Monday, March 16, 2009

Finding function in menswear

I learn a lot from customers who seek items specifically suited for their destinations. For instance, one gentleman last week was trying on navy blazers that were a wool/polyester blend, which resists wrinkling. He also wanted a raincoat that would protect him in the mountains of Peru, and found one that suited his needs. It was a matter of fit and confidence in the product that would determine his decision to purchase both.

The first blazer he tried on was clearly too big. I suggested he go one size down, and that one fit him like a glove.

Now back to the coat. The man wanted an assurance that it's waterproof. I suggested a Barbour coat, but he already had that particular brand and we agreed it would be too heavy to hike in.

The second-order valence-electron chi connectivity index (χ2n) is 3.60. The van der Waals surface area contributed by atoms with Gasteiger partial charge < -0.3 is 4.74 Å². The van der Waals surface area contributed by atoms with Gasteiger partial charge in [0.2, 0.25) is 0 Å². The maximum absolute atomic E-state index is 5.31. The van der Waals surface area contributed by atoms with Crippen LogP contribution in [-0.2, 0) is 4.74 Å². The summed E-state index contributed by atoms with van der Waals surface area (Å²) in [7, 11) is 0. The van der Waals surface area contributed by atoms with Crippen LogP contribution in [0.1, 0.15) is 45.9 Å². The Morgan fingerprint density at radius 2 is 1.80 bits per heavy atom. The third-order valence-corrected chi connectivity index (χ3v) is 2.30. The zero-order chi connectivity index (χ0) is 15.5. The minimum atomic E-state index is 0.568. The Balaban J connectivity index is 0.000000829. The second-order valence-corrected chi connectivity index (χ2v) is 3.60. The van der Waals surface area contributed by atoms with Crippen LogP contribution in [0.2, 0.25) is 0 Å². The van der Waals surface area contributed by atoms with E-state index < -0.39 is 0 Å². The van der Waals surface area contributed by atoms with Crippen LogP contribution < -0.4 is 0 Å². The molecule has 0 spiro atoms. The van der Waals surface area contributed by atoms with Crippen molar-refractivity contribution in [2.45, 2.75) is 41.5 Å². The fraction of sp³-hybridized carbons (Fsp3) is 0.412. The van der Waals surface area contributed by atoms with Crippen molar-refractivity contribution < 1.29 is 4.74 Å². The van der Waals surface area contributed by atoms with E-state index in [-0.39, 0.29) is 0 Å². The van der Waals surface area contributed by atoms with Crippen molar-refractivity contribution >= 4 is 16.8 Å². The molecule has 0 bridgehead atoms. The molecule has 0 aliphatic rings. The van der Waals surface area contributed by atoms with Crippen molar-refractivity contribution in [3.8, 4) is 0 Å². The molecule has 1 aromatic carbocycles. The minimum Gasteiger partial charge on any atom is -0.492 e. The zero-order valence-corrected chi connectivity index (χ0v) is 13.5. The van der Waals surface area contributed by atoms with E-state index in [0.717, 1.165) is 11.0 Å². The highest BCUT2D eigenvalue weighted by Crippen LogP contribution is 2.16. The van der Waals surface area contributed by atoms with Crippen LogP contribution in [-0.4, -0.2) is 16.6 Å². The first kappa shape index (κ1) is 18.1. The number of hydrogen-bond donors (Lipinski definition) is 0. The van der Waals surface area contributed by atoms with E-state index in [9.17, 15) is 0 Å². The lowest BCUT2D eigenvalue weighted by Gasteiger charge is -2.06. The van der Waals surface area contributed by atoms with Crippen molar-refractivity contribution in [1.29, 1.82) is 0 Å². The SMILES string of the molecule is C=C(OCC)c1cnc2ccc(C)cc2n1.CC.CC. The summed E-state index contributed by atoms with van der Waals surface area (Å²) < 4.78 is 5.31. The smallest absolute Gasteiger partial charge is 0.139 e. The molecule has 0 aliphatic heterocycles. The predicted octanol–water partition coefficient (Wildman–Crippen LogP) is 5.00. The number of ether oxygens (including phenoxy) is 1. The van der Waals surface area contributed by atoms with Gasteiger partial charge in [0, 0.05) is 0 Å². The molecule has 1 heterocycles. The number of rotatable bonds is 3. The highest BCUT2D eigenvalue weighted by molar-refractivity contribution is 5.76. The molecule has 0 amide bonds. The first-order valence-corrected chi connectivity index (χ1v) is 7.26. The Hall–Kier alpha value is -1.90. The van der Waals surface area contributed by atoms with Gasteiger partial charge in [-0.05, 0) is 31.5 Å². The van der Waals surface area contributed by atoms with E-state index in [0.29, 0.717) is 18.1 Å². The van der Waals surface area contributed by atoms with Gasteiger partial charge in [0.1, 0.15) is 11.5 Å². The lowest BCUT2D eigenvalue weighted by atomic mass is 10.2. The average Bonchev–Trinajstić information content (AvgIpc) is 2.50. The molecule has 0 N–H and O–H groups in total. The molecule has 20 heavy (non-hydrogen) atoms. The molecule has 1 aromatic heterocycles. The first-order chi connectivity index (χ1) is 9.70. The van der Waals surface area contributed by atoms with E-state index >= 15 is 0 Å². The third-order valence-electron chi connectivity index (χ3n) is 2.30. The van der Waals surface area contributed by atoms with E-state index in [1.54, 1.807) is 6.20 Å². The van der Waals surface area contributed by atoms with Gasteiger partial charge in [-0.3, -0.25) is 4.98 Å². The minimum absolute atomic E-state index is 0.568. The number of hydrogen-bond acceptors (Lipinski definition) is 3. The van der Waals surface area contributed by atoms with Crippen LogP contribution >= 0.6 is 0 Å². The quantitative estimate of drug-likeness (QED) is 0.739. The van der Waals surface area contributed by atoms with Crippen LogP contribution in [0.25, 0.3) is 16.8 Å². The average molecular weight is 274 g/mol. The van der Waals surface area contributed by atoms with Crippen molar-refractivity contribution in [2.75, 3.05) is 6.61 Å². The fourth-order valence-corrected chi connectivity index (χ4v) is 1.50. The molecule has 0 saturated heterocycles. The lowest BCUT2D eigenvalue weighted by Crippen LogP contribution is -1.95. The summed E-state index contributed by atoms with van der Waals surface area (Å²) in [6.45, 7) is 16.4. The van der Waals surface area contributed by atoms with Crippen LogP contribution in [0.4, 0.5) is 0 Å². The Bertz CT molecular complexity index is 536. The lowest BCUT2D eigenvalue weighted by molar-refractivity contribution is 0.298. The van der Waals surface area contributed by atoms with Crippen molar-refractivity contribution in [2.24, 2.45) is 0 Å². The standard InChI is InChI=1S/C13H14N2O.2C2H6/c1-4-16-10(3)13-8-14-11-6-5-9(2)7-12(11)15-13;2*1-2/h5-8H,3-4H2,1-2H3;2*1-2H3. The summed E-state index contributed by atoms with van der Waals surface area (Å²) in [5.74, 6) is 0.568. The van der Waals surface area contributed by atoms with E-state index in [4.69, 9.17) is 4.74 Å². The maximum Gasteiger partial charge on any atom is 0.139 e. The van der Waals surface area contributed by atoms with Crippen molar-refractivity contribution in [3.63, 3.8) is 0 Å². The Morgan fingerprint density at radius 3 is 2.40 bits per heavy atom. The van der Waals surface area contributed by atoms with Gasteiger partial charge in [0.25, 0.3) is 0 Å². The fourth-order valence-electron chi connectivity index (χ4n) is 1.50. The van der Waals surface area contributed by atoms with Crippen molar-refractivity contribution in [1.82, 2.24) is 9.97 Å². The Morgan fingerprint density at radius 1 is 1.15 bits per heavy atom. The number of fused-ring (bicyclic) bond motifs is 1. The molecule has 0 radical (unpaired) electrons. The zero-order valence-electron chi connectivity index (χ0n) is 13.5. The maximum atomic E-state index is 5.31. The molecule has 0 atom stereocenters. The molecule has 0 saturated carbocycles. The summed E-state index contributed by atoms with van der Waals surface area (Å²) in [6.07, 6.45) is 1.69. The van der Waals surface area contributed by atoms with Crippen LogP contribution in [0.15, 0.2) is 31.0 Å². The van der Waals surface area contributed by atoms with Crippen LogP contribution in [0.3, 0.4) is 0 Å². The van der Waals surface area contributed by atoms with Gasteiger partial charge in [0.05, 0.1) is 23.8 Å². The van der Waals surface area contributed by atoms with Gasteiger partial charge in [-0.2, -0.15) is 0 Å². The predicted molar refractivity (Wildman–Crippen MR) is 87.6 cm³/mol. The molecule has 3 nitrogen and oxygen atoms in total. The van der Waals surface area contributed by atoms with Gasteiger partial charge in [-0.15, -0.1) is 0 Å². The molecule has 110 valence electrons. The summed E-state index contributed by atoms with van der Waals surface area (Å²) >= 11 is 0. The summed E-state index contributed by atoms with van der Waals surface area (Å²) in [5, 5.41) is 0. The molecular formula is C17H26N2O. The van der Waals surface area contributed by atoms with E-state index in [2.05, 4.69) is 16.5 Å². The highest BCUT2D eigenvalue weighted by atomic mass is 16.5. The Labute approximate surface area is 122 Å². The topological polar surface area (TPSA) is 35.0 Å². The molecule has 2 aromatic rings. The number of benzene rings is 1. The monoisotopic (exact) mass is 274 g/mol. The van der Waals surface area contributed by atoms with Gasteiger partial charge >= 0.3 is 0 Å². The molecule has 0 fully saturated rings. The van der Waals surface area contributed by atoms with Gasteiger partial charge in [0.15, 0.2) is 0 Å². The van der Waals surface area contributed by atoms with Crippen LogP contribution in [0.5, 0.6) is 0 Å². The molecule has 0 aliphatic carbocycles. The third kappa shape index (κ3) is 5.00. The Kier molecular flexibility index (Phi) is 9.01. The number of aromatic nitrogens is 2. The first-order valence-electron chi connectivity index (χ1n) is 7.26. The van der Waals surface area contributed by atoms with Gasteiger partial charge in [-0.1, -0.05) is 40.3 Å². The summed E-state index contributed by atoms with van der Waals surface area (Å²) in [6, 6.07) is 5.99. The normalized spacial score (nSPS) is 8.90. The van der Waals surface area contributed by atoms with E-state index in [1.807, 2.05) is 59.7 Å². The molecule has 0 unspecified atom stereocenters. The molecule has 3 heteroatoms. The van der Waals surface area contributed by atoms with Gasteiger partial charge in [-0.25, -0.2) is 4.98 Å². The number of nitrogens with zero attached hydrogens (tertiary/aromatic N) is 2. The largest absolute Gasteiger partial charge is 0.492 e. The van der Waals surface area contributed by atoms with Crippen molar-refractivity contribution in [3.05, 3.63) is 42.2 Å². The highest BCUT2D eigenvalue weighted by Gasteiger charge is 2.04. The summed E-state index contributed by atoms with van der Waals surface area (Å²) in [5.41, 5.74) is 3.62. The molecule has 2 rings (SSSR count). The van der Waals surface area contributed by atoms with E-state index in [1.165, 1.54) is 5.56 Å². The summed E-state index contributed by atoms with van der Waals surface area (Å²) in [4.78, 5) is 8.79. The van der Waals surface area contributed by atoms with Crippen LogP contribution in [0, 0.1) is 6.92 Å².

Realistically, no garment can keep out water forever, but the information on the coat was fairly thorough. If it was not up to his satisfaction, I said, bring it back with the receipt for a refund.

He bought both items and walked out with what he wanted.

This is one of many stories I hear from customers who are focused on purchasing clothes for travel around the world. So I looked at my wardrobe and wondered what I can weed out because it lacks a functional purpose.

These days, I don't wear leather-soled shoes as often because I'm on my feet on the selling floor, and leather soles are less and less comfortable over time. I have in the past donated shoes to charity for that reason. Similarly, I've purged T shirts that pile up because I wear dress shirts more often. (I would not give up my denim, though, despite not being allowed at my workplace to wear jeans while selling clothes.)

In a recessionary economy, it's important to think about what kind of use you expect to get out of your clothes. It's less about just looking nice and more about bang for buck. Maximize Style Points, yes -- and put your clothes to work for you as well.

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